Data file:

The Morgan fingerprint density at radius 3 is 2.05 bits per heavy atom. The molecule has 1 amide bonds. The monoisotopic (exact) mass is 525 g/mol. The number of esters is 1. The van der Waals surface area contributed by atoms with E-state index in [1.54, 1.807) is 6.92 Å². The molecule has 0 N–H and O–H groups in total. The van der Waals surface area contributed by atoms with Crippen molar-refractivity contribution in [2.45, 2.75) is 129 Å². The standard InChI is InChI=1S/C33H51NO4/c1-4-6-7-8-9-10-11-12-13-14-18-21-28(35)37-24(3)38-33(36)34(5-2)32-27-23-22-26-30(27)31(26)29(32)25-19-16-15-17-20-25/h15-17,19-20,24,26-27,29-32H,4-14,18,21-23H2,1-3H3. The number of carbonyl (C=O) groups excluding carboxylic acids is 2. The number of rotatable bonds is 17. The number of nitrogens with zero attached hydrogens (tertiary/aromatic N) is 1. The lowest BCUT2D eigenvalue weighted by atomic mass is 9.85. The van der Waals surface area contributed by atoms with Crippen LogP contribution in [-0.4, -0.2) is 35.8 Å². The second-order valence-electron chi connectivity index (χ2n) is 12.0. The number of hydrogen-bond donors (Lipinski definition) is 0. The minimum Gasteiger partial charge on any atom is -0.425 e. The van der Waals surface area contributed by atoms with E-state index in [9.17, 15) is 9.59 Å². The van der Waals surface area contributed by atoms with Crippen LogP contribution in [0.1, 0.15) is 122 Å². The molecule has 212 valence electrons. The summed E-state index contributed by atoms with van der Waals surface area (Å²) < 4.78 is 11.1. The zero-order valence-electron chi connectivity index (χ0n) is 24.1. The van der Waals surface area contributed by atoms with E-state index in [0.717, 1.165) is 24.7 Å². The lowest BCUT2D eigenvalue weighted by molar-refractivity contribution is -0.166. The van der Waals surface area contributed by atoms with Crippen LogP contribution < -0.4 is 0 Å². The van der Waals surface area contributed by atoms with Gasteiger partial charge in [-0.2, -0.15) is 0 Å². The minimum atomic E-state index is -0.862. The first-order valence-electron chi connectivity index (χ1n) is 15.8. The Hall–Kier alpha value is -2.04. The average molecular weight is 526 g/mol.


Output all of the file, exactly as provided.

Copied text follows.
The Morgan fingerprint density at radius 3 is 2.05 bits per heavy atom. The molecule has 1 amide bonds. The monoisotopic (exact) mass is 525 g/mol. The number of esters is 1. The van der Waals surface area contributed by atoms with E-state index in [1.54, 1.807) is 6.92 Å². The molecule has 0 N–H and O–H groups in total. The van der Waals surface area contributed by atoms with Crippen molar-refractivity contribution in [2.45, 2.75) is 129 Å². The standard InChI is InChI=1S/C33H51NO4/c1-4-6-7-8-9-10-11-12-13-14-18-21-28(35)37-24(3)38-33(36)34(5-2)32-27-23-22-26-30(27)31(26)29(32)25-19-16-15-17-20-25/h15-17,19-20,24,26-27,29-32H,4-14,18,21-23H2,1-3H3. The number of carbonyl (C=O) groups excluding carboxylic acids is 2. The number of rotatable bonds is 17. The number of nitrogens with zero attached hydrogens (tertiary/aromatic N) is 1. The lowest BCUT2D eigenvalue weighted by atomic mass is 9.85. The van der Waals surface area contributed by atoms with Crippen LogP contribution in [-0.4, -0.2) is 35.8 Å². The second-order valence-electron chi connectivity index (χ2n) is 12.0. The number of hydrogen-bond donors (Lipinski definition) is 0. The minimum Gasteiger partial charge on any atom is -0.425 e. The van der Waals surface area contributed by atoms with E-state index in [9.17, 15) is 9.59 Å². The van der Waals surface area contributed by atoms with Crippen LogP contribution in [0.1, 0.15) is 122 Å². The molecule has 212 valence electrons. The summed E-state index contributed by atoms with van der Waals surface area (Å²) < 4.78 is 11.1. The zero-order valence-electron chi connectivity index (χ0n) is 24.1. The van der Waals surface area contributed by atoms with E-state index in [0.717, 1.165) is 24.7 Å². The lowest BCUT2D eigenvalue weighted by molar-refractivity contribution is -0.166. The van der Waals surface area contributed by atoms with Crippen LogP contribution < -0.4 is 0 Å². The van der Waals surface area contributed by atoms with Gasteiger partial charge in [-0.2, -0.15) is 0 Å². The minimum atomic E-state index is -0.862. The first-order valence-electron chi connectivity index (χ1n) is 15.8. The Hall–Kier alpha value is -2.04. The average molecular weight is 526 g/mol.